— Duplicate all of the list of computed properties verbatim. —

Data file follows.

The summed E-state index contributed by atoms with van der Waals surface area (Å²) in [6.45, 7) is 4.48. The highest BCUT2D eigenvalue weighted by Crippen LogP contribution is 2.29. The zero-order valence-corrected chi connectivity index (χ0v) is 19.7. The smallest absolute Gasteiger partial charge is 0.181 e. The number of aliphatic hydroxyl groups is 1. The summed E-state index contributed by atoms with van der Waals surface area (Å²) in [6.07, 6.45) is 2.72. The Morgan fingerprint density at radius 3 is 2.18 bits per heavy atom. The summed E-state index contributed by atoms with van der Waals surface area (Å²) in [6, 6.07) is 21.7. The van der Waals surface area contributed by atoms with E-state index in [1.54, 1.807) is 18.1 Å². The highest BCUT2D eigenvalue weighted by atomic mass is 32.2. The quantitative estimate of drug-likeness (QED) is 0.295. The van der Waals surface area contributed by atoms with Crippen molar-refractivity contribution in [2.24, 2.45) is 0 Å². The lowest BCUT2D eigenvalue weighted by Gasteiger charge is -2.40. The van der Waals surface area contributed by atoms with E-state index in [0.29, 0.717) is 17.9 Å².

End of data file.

The summed E-state index contributed by atoms with van der Waals surface area (Å²) in [6.45, 7) is 4.48. The highest BCUT2D eigenvalue weighted by Crippen LogP contribution is 2.29. The zero-order valence-corrected chi connectivity index (χ0v) is 19.7. The smallest absolute Gasteiger partial charge is 0.181 e. The number of aliphatic hydroxyl groups is 1. The summed E-state index contributed by atoms with van der Waals surface area (Å²) in [6.07, 6.45) is 2.72. The Morgan fingerprint density at radius 3 is 2.18 bits per heavy atom. The summed E-state index contributed by atoms with van der Waals surface area (Å²) in [6, 6.07) is 21.7. The van der Waals surface area contributed by atoms with E-state index in [1.54, 1.807) is 18.1 Å². The highest BCUT2D eigenvalue weighted by atomic mass is 32.2. The quantitative estimate of drug-likeness (QED) is 0.295. The van der Waals surface area contributed by atoms with Crippen molar-refractivity contribution in [2.24, 2.45) is 0 Å². The lowest BCUT2D eigenvalue weighted by Gasteiger charge is -2.40. The van der Waals surface area contributed by atoms with E-state index in [0.29, 0.717) is 17.9 Å².